Using this approach, Descartes (1996) engages in a series of meditations to find a foundational truth of which he could be certain, and then to build on that foundation a body of implied knowledge of which he could also be certain.  He does this in a methodical way in his First Meditation by first withholding assent from opinions which are not completely certain, that is, where there is at least some reason for doubt, such as those acquired from the senses (Descartes 1996: 12).


Next, in his Second Meditation, Descartes concludes that one proposition of which he can be certain is ‘I am, I exist’ (Descartes 1996: 12).  Interestingly, in this text Descartes does not actually use the famous words ‘Cogito, ergo sum’ (which mean ‘I think, therefore I exist’) which he used in a slightly earlier work Discourse on Method.  This difference in wording has implications for the discussion which follows in this essay; however, for simplicity, I shall refer to this proposition as ‘the cogito’.

The central question for this essay is – how did Descartes come to be certain that the cogito is true?  There are rival interpretations of the basis of this certainty.  Is it as a result of an inference from the premise ‘I think’, or is it derived from a different type of reasoning in which ‘I think’ is not needed as a premise?  The former is in the traditional form of an argument in which a conclusion is logically deduced from one or more premises; whereas the latter is in not in the form an argument, such as intuition, or as I shall later suggest a ‘performative utterance’.

One of the difficulties in making these interpretations is that Descartes himself is not entirely consistent in the various expositions of his views in different texts, nor in his responses to objections to those views.  Another difficulty is that certain philosophical or linguistic concepts such ‘performative utterance’ had not been developed that at that time.  To clarify, I intend to analyse the cogito in terms of modern day philosophy, rather than as a historical investigation into what Descartes meant at the time.

The first interpretation is that the cogito is a deductive argument with a missing but implied first premise in the following traditional syllogistic form:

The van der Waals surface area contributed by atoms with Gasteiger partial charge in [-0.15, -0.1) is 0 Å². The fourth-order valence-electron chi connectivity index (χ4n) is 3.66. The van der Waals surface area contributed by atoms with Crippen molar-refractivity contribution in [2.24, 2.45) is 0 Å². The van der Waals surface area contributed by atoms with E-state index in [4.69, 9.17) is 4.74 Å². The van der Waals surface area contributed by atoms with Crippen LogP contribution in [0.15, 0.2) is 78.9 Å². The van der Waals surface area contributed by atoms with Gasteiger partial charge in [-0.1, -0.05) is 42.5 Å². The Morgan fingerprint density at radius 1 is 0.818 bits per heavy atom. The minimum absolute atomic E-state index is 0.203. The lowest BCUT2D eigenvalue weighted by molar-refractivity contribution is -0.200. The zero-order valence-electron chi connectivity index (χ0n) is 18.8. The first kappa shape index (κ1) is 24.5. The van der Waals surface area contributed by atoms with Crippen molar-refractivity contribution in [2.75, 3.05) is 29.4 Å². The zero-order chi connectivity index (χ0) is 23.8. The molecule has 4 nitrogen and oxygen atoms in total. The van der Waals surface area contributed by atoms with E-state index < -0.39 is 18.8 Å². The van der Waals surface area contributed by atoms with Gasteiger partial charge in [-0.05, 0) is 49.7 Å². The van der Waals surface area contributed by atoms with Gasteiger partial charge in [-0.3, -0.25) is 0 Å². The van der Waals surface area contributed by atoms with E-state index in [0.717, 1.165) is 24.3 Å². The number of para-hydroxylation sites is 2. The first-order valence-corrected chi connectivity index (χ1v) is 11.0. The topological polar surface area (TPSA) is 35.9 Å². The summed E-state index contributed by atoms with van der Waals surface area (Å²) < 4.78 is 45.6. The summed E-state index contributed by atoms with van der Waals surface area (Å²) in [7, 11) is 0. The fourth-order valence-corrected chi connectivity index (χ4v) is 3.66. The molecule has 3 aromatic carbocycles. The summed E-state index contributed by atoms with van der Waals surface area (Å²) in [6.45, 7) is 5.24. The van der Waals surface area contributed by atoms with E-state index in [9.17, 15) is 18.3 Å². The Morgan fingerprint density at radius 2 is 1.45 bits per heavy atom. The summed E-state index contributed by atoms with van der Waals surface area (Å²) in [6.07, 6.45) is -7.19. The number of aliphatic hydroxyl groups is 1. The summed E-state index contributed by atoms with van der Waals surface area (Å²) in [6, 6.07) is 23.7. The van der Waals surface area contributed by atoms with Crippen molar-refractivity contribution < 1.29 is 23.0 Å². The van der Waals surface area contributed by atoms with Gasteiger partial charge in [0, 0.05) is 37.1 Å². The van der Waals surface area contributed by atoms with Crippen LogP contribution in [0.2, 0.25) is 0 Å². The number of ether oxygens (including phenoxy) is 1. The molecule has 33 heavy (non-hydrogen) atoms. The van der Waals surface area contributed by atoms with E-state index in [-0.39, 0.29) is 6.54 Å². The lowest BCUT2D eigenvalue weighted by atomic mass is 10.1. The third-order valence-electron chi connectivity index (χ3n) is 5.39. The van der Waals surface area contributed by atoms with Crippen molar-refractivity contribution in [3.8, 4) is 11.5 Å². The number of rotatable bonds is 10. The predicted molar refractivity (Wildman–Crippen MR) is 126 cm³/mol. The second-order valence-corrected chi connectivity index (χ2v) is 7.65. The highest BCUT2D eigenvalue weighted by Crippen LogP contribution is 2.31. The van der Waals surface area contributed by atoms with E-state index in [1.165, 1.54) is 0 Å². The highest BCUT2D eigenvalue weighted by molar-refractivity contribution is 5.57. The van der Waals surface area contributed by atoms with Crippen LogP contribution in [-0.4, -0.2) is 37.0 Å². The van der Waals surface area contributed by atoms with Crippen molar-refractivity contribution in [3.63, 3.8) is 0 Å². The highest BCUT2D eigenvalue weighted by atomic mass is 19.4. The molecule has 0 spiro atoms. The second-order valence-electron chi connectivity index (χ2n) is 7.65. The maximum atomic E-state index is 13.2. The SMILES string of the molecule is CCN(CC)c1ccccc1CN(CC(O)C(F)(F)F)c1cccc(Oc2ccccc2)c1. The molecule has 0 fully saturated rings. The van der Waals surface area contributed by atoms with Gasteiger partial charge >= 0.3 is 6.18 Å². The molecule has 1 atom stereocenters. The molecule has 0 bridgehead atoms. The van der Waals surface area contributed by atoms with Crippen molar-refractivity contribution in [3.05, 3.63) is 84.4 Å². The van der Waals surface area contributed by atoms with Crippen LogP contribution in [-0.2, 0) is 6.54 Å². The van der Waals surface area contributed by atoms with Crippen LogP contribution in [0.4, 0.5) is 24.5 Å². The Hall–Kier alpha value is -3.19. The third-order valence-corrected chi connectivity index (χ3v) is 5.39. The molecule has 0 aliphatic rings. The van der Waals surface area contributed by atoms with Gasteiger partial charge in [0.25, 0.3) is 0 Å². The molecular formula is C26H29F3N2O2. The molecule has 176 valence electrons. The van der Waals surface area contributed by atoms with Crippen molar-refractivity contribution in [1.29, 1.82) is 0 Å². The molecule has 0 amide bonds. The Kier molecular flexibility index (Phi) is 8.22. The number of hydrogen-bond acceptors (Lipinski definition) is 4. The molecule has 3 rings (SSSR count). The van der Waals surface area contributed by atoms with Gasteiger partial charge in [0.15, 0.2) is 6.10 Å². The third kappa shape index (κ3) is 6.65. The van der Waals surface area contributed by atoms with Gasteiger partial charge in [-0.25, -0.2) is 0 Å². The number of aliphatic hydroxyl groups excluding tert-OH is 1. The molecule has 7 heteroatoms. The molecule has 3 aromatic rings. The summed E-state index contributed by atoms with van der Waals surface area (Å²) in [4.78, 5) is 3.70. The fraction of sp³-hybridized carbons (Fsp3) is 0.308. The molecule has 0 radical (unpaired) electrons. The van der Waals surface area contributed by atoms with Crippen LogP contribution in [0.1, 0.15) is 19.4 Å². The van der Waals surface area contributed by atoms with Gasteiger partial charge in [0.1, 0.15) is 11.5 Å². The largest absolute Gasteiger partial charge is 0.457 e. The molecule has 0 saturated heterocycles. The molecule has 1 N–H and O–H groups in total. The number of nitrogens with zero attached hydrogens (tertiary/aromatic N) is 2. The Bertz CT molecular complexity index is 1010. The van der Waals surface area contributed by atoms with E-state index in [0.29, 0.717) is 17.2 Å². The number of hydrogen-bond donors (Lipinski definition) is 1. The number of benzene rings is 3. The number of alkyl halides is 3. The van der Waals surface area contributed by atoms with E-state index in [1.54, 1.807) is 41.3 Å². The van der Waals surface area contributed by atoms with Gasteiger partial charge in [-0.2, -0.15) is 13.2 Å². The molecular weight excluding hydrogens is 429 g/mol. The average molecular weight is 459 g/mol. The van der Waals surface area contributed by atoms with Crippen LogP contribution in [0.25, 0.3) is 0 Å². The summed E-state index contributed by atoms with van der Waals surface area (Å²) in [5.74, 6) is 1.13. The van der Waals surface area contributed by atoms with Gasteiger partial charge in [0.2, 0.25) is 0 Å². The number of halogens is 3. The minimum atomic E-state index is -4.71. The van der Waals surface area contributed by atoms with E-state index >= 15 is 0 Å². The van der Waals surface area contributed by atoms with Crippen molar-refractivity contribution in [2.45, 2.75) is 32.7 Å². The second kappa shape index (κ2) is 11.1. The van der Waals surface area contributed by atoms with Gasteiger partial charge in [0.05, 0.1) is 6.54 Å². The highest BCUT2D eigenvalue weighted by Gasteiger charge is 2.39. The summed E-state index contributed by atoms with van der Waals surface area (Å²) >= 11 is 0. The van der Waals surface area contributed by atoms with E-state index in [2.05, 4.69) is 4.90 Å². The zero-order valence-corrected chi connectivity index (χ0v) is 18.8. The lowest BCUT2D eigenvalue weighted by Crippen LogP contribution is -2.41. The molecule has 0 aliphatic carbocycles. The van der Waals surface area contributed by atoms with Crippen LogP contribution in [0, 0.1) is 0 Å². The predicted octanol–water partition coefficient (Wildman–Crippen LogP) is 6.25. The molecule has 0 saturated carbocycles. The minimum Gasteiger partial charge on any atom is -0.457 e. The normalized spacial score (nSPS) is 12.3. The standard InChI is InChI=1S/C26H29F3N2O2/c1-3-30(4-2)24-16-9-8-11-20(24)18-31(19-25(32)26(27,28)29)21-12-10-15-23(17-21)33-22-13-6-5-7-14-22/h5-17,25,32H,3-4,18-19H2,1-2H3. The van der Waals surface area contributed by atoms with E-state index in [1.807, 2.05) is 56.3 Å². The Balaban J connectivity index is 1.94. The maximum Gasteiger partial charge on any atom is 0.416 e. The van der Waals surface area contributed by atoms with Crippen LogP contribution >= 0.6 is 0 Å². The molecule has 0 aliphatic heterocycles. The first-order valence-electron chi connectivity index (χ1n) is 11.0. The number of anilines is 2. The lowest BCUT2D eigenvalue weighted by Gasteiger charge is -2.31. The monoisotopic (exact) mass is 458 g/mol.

Premise 1: Everything that thinks exists.

Premise 2: I think.

Conclusion: Therefore, I exist.

This is a valid deductive argument known from antiquity as modus ponens.  The general form is ‘P implies Q; P is asserted to be true, so therefore Q must be true’.  As is the case with all valid deductive arguments, if the premises are true, then the conclusion must be true by virtue of the argument’s logical form.  However, the problem in this particular case is that we do not know that Premise 1 is true – that has not yet been established.  So although the argument is valid we cannot say that the conclusion ‘I exist’ is true on this basis.  For this reason, I do not think that this interpretation of the cogito is the correct one.

It is worth mentioning that Descartes himself denies that the cogito is a syllogism in his reply to the Second Objections:

When we observe that we are thinking beings, this is a sort of primary notion, which is not the conclusion of any syllogism; and, moreover, when somebody says ‘I am thinking, therefore I am or exist’, he is not using a syllogism to deduce his existence from his thought, but recognising this as something self-evident, in a simple mental intuition (Descartes 1996: 68).

Descartes’ words in this quotation are consistent with the alternative interpretation that the proposition ‘I exist’ is self-evident as a result of intuition.  In this interpretation, we do not need either of the premises ‘Everything that thinks exists’ or ‘I think’ so there is no inference or deductive argument, let alone a syllogism.